Saturday, November 22, 2008

Cold Cold Ground

I could write for days. Days, I tell you! Funny stories, aggravating instances, tales of monotony and terror, personal reflection and the ultimate sad but true truth. Highlights like a hot lady with dark hair and that kind of naughty, kind of cute, light brown streak, the highlight, running across the lateral side of her head. Lateral. Hot chicks with high lights. New grad dude nurse feels overwhelmed for 12 hours can't seem to get it right. When is this shit gonna get easier?
Still love the ICU. I'm happy and grateful to be there. My supervisor wants me to be more humble and ask questions more nicely. Reasonable request. Cuz don't forget, experienced nurses can shit all over you but the second you bite back they're moved to tears and outrage and cookies and WILL NOT BE SPOKEN TO LIKE THAT BY A NEW GRADUATE. Sorry. Just don't make up hospital protocol (if a doc writes an order for ANY drug you as nurse have the autonomy, the discretion, to give the dosage you see fit as long as it doesn't exceed the order) and get pissed when I point out that legally, that's asking to get sued. If a doc writes an order for 3mg morphine and you think it might kill your patient, call the bastard up and get a new order for 1mg of morphine, even better, have it written as a sliding scale PRN. That's legit. That's communicating with a doc who probably appreciates the foresight. Now, who wants to be the motherfucker to call at 0300 for that bullshit? Not me. That's when you give a nursing dose. But regardless, we may give the drugs, but we don't write the fucking orders. And don't male up rules on how "it really works". I didn't call you sloppy. I don't even care. I just don't roll that way. So now all 30+ ICU nurses know of my argument and have taken away about 20% of the warmth they initially extended to me. Ahhh, good looks can only get you so far when you come across as an arrogant dickhead.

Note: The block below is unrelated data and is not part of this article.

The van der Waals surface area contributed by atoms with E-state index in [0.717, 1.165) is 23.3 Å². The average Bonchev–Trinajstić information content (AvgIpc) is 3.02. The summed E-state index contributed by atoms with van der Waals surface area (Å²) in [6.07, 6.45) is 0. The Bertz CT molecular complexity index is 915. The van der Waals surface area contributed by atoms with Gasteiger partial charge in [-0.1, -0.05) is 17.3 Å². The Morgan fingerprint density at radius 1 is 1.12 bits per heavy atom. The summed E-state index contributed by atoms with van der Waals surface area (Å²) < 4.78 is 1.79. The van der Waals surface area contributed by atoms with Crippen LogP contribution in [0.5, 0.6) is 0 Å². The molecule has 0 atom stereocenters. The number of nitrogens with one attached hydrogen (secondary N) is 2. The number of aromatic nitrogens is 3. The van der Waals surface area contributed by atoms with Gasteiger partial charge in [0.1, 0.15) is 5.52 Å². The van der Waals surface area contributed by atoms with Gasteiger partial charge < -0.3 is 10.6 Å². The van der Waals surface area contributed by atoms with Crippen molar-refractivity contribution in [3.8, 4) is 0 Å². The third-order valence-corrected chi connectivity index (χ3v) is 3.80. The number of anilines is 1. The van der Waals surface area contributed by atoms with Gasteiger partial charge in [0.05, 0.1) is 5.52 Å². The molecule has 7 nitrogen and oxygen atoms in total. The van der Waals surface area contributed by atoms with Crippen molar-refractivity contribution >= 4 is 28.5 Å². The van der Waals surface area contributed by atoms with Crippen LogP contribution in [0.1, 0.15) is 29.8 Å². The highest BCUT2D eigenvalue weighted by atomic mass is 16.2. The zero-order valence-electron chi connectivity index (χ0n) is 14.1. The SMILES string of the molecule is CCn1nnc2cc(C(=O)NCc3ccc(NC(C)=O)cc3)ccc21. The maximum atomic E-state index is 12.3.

I keep telling them, the experienced ones, till I'm blue in the face, "I understand your rationale, you don't want to overdose your patient but you need to get a new order if you are going to change the dosage and a sliding scale or dosage parameters have not been set." Not that abrasive right? Opinionated, fuck yeah. But I'm not like, " ALL NURSES OLDER THAN 35 WITH MORE THAN 5 YEARS OF EXPERIENCE SUCK AND ARE STUPID COMPARED TO MY NURSING SCHOOL ASS. I WAS CLASS PRESIDENT BITCHES, AND DON'T FORGET IT." My god, I politely didn't agree with your practice and had, what I stupidly thought, was a healthy argument.

And with that, my friends, I earned the label "Cocky". It is pretty ridiculous, I mean I'm a new grad, a student with a license, telling them how to do something they've been doing for 10, 15, 25 years. It IS outrageous. What can I do? I'm gracious when they share knowledge with me, my questions come across as a challenge and that's my bad- they aren't challenges-I thoroughly enjoy debates and spirited arguments, I love tumultuous, vigorous conversation. I do not raise my voice, I do not call names, I preface my statements with, "I don't mean any disrespect" or "I'm confused about this order do you have a second to explain it to me?" Even, "What do you think if I was to do it this way?"